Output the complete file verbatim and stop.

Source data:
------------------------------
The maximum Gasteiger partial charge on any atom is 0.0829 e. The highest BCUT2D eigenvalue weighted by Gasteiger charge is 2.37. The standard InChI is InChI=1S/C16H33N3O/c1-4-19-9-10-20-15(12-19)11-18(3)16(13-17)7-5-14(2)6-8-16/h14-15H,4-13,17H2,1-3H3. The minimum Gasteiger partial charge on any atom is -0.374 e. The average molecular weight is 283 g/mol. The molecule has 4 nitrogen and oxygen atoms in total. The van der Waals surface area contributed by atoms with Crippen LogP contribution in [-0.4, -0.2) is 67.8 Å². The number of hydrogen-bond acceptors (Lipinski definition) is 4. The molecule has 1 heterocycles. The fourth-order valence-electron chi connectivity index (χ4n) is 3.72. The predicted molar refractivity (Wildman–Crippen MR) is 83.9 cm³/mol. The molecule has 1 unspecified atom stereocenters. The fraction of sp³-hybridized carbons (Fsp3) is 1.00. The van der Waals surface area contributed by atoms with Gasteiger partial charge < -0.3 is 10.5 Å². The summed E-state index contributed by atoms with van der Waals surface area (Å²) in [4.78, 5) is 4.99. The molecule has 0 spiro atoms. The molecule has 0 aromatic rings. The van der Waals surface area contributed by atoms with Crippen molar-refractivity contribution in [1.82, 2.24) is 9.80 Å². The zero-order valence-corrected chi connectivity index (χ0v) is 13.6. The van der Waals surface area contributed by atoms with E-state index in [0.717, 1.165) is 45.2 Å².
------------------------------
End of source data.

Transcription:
The maximum Gasteiger partial charge on any atom is 0.0829 e. The highest BCUT2D eigenvalue weighted by Gasteiger charge is 2.37. The standard InChI is InChI=1S/C16H33N3O/c1-4-19-9-10-20-15(12-19)11-18(3)16(13-17)7-5-14(2)6-8-16/h14-15H,4-13,17H2,1-3H3. The minimum Gasteiger partial charge on any atom is -0.374 e. The average molecular weight is 283 g/mol. The molecule has 4 nitrogen and oxygen atoms in total. The van der Waals surface area contributed by atoms with Crippen LogP contribution in [-0.4, -0.2) is 67.8 Å². The number of hydrogen-bond acceptors (Lipinski definition) is 4. The molecule has 1 heterocycles. The fourth-order valence-electron chi connectivity index (χ4n) is 3.72. The predicted molar refractivity (Wildman–Crippen MR) is 83.9 cm³/mol. The molecule has 1 unspecified atom stereocenters. The fraction of sp³-hybridized carbons (Fsp3) is 1.00. The van der Waals surface area contributed by atoms with Gasteiger partial charge < -0.3 is 10.5 Å². The summed E-state index contributed by atoms with van der Waals surface area (Å²) in [4.78, 5) is 4.99. The molecule has 0 spiro atoms. The molecule has 0 aromatic rings. The van der Waals surface area contributed by atoms with Crippen molar-refractivity contribution in [1.82, 2.24) is 9.80 Å². The zero-order valence-corrected chi connectivity index (χ0v) is 13.6. The van der Waals surface area contributed by atoms with E-state index in [0.717, 1.165) is 45.2 Å².